Every school of thought wages battles during its reign in order to maintain dominance, to be popular and cool. Most recently Wired.com posted an article indicating Blogs are so 2004. All the ‘cool’ kids had graduated up to Twitter instead. Moving targets being what they are (a barrier to entry) Jeffrey Zeldman took this as a dumb attempt to tastemake at the expense of established bloggers. More specifically it was a misguided attempt to file a provocative story on a short deadline. All the same Zeldman’s negative reaction follows a familiar pattern of righteous indignation, and attempts to question the authority of the author. Ah, History where would we be without ye.
After writing the original blog post about my attempts to read through Learning from Las Vegas I came across a little contoversial nugget near the end of the book. Venturi, Scott Brown and Izenour put a number of proposals for projects and plans in the last third of the book to demonstrate some of the implementation of philosophy they had developed as an architectural and landscape design outfit. Yes, they had learned from Las Vegas, and Levittown. Now they had to show what they learned. In so doing a number of design projects and competitions came up where Requests for Proposals went out and design firms entered into competition.
One of these projects was for a speculative office building just south of the Mall in Washington DC. The group judging submissions was called the Washington DC Fine Arts Commission and ultimately they had final say on the esthetics of any finally chosen design. At this point all is fine and well until Venturi begins to start to complain about the role of Architectural Review Boards or similar bodies like the Fine Arts Commission. Whereas Zoning boards have straightforward rules and laws governing the building site and proposals for buildings on those same sites, all bets are off with the Architectural Review Board. ARB’s and similar purveyors of taste are in Venturi’s opinion not bound by rules, statutes, laws or best practices. Instead the Architectural Review is an Aribtrary Review meant to impress a vague sense of taste and decorum onto something another creative enterprise (the design firm) has placed much effort.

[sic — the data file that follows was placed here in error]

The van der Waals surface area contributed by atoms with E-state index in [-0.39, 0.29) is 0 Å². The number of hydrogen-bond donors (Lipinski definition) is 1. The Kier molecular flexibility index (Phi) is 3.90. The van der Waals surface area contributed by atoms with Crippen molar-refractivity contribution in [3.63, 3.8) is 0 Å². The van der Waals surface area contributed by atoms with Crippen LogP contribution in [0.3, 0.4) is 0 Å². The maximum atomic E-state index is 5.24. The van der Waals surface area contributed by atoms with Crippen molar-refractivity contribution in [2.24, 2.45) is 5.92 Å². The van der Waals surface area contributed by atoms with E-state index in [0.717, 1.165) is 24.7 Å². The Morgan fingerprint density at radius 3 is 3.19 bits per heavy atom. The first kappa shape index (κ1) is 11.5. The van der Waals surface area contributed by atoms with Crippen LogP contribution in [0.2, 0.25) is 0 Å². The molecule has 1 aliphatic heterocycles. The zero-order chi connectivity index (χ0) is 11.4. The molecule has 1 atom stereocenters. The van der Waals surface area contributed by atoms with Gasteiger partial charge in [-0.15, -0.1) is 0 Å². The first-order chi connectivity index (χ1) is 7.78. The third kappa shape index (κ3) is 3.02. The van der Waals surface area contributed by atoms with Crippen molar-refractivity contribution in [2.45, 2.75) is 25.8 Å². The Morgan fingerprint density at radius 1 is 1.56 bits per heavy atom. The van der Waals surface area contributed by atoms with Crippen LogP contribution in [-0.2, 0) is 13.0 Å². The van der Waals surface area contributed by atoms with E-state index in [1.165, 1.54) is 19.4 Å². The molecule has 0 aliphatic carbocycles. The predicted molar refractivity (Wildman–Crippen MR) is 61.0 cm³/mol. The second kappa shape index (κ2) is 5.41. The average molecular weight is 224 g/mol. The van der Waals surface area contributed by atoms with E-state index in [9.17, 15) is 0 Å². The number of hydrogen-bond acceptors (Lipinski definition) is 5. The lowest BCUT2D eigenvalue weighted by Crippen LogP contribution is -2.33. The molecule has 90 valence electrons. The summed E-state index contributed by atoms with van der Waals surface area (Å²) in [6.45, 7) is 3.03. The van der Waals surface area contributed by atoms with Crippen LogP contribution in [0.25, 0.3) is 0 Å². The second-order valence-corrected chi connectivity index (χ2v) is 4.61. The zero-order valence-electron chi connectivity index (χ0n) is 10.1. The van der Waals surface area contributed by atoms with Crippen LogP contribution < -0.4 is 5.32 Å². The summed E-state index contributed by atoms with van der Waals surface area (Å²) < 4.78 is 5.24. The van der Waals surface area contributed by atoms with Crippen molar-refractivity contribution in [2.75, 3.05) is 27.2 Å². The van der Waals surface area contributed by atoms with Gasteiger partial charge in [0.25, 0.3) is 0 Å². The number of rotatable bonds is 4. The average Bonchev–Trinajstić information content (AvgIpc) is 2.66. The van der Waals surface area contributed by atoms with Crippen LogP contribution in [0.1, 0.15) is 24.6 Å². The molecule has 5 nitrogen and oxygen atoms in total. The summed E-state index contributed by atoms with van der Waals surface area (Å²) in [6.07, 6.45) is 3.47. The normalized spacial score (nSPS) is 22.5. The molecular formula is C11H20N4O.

How then can a Review Board who hasn’t a business interest to protect or a legal precedent to uphold have so much power and weild it so clumsily? In the article on this project Venturi went to great pains to explain to members of the Fine Arts Commission that the building’s plan and program were fully agreed upon by his client and in the process money and contracts were being exchanged with lawyers present. These were things hard to undo. But that was immaterial to this review board who proceeded to tear apart the fundamental design and request changes be made for no other reason than to satisfy the whims of the review board. Venturi notes that this is the worst possible situation any architect can find themselves in when it comes to getting things done on schedule and on budget. A review board can severely alter the economics of any project through its request for changes.
That in fact is exactly what happened as the review board met no less than 5 times to look at this one project. Due to scheduling conflicts and members of the review board having other jobs, the schedule can become quite delayed. This affected the budget as costs for materials inflated in price. Similarly, the site plan changed in the middle of the process and robbed the original site of valuable square footage that made the project economically feasible. By the end of the process the project never got built. The actions of a review board helped sink the whole enterprise.
Worse yet, in Venturi’s recollection of the process was the bullying and insults targeted at Venturi’s original design proposal. This brings me to my original reason for writing this article. One prominent member of the Washington DC Fine Arts commission was a big name architect from the illustrious NY City firm of Skidmore Owings and Merril (SOM). This company single-handedly brought the avant garde to the masses in commercial and private buildings the world over. Gordon Bunshaft had broken new ground in the Modern movement or International style of architecture with a number of commissions in Chicago and NYC. He was a genius by all accounts and very well aware of it. Along with this authority came an overarching ego that was going to level all threats to the established order of which he was a part. Enter postmodern architecture in the form of Venturi, Scott Brown & Associates.